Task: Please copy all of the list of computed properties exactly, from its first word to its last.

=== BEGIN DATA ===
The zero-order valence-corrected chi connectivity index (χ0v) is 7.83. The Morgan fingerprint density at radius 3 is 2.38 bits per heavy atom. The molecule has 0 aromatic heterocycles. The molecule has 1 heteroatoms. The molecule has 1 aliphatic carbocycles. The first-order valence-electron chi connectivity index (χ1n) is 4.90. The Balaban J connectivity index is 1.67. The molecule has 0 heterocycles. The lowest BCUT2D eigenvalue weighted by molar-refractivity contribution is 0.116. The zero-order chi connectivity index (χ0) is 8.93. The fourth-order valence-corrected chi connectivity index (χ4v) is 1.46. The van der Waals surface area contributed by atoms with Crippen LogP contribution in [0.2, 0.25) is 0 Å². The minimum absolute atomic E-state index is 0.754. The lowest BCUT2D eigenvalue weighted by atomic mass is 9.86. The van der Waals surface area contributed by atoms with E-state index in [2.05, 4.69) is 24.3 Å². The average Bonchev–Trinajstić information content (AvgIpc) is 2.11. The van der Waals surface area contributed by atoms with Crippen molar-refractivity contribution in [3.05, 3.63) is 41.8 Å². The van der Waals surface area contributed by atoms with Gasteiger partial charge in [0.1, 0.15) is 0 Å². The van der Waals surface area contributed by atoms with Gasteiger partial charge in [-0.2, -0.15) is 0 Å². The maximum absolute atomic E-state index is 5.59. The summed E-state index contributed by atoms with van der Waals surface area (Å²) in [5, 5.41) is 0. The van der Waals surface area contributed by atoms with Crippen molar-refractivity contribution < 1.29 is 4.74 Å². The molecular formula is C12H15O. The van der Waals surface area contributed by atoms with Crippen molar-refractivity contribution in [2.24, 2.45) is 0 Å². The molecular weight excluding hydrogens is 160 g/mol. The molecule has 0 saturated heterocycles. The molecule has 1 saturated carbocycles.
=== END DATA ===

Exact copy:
The zero-order valence-corrected chi connectivity index (χ0v) is 7.83. The Morgan fingerprint density at radius 3 is 2.38 bits per heavy atom. The molecule has 0 aromatic heterocycles. The molecule has 1 heteroatoms. The molecule has 1 aliphatic carbocycles. The first-order valence-electron chi connectivity index (χ1n) is 4.90. The Balaban J connectivity index is 1.67. The molecule has 0 heterocycles. The lowest BCUT2D eigenvalue weighted by molar-refractivity contribution is 0.116. The zero-order chi connectivity index (χ0) is 8.93. The fourth-order valence-corrected chi connectivity index (χ4v) is 1.46. The van der Waals surface area contributed by atoms with Crippen LogP contribution in [0.2, 0.25) is 0 Å². The minimum absolute atomic E-state index is 0.754. The lowest BCUT2D eigenvalue weighted by atomic mass is 9.86. The van der Waals surface area contributed by atoms with E-state index in [2.05, 4.69) is 24.3 Å². The average Bonchev–Trinajstić information content (AvgIpc) is 2.11. The van der Waals surface area contributed by atoms with Crippen molar-refractivity contribution in [3.05, 3.63) is 41.8 Å². The van der Waals surface area contributed by atoms with Gasteiger partial charge in [0.1, 0.15) is 0 Å². The van der Waals surface area contributed by atoms with Gasteiger partial charge in [-0.2, -0.15) is 0 Å². The maximum absolute atomic E-state index is 5.59. The summed E-state index contributed by atoms with van der Waals surface area (Å²) in [5, 5.41) is 0. The van der Waals surface area contributed by atoms with Crippen molar-refractivity contribution < 1.29 is 4.74 Å². The molecular formula is C12H15O. The van der Waals surface area contributed by atoms with Crippen molar-refractivity contribution in [2.24, 2.45) is 0 Å². The molecular weight excluding hydrogens is 160 g/mol. The molecule has 0 saturated heterocycles. The molecule has 1 saturated carbocycles.